One thing leads to another, so after pulling up this front page of The Chariton Leader from Aug. 5, 1941 --- to investigate the provenance of a pair of Lloyd Moore accident-related photographs --- I started reading other reports on the page.
The accident had merited a banner headline and would result on Aug. 6 at Yocom Hospital in the death from injuries sustained of 25-year-old Rex Griswold of Macksburg. You can see the photos here and, yes, several of us concluded yesterday that the photos did depict the accident in which Griswold was fatally injured.
But what we have here in total, I think, is a snapshot --- in print rather than photographic form --- of a day 76 years ago when Lucas Countyans were suspended on the edge of what would be known as World War II. The signs of its imminence were everywhere, but the Japanese attack on Pearl Harbor was still four months away.
There's a funny story at the bottom of the page that I'll conclude this post with. It was written by a youthful John D. Baldridge, then 27 and still single. The Bloomfield-based Baldridge family was the major stakeholder in an outfit that became known as the "ABC" newspapers --- Albia, Bloomfield and Chariton --- and John had landed in Chariton during the fall of 1938 as advertising manager for The Leader and Herald-Patriot.
Each of those newspapers had a distinguished editor of its own during those years, but John transitioned during the early 1940s into news editor, cranking out copy for both. He had married Eleanor Ann Perry during early 1939, moved into an apartment above the newspaper offices, and as it turned out, would spend the remainder of his professional life as principal chronicler of Lucas County and its people although years of service in the U.S. Navy, 1943-1946, and as a civilian in Korea, 1949-1950, would interrupt.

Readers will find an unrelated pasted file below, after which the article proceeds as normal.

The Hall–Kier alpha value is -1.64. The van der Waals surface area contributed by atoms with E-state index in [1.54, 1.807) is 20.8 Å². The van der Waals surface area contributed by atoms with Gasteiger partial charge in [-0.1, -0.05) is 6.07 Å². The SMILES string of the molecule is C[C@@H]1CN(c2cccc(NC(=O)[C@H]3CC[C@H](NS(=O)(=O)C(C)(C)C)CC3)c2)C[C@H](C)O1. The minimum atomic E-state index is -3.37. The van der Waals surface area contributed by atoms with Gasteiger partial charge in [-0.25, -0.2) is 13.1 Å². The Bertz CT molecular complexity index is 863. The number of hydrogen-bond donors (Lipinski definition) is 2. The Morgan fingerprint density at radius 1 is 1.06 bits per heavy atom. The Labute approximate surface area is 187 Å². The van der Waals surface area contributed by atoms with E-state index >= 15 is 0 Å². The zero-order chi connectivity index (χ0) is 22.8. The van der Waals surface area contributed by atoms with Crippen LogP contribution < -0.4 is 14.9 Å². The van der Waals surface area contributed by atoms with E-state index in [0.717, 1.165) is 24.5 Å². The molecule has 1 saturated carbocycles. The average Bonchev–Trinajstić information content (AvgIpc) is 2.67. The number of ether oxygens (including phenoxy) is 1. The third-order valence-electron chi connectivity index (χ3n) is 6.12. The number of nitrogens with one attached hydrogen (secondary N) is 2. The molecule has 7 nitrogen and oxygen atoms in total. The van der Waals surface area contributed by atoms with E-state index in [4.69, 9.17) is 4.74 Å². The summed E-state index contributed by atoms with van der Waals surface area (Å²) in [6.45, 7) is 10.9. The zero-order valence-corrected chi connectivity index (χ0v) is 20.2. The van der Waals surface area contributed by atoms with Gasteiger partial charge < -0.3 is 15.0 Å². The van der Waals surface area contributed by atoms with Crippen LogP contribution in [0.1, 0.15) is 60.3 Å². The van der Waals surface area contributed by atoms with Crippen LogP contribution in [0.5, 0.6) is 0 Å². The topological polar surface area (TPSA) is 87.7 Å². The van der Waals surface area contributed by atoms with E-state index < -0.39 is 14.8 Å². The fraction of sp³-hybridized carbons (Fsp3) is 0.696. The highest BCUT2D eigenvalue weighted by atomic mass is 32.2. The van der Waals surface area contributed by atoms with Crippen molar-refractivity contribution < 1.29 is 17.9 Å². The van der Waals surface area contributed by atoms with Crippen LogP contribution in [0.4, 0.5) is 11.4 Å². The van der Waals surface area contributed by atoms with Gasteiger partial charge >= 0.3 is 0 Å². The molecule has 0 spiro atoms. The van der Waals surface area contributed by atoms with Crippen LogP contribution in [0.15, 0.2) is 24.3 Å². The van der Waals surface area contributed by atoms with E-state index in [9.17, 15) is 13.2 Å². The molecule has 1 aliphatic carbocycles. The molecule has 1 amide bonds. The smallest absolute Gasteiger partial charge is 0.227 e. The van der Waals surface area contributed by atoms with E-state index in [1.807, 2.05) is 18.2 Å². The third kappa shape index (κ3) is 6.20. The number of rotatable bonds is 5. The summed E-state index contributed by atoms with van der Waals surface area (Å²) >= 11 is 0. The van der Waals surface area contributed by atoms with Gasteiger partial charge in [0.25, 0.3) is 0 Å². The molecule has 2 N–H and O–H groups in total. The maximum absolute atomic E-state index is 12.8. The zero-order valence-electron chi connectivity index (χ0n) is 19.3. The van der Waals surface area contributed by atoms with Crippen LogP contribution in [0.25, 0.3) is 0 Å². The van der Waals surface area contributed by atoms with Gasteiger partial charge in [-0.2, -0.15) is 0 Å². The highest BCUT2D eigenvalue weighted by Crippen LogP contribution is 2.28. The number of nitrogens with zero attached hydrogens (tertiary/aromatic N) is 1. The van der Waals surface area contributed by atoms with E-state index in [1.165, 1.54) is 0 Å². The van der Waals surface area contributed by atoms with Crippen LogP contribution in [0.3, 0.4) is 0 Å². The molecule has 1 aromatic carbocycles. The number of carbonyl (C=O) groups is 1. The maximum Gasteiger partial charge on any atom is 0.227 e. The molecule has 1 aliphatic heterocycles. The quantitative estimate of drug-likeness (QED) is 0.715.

It had been a hot and dry summer in Lucas County, crops and livestock were under stress --- and the water was short. Lake Morris, the second of two city reservoirs, had not yet been built.
The signs of impending war were evident on the page. The principal photograph was of nine "boys" who had reported to Fort Des Moines the preceding Sunday, drafted into military service. Six would be accepted; three would return home.
All young men faced the draft in 1941 --- based upon numbers drawn in a nationwide lottery. Until that August, however, the term of service was only a year. Congress would extend the term of service to two years later in August; the war would extend service indefinitely.
Tensions with Japan were increasing and because Japan controlled the silk market, the supply of women's stockings was endangered. "Women rush to buy silk," The Leader reported.
Neighbors along West Braden Avenue were fussing in "not-in-my-neighborhood" form about plans to build a National Youth Administration shop --- to train young people in useful trades --- nearby. The war would resolve the issue. Young men went off to war; women, into the jobs they left vacant. Little formal training for either provided.
"Blue Stamp foods," announced elsewhere on the page, were part of the first phase of the U.S. Food Stamp program which, at the time, had two purposes --- to assist poor families nutritionally and to encourage the consumption of surplus agricultural commodities. Eligible families purchased red (or orange) stamps that could be used to purchase most food, then were given blue stamps that could be traded for whatever produce and commodities the government had declared to be in surplus at the time.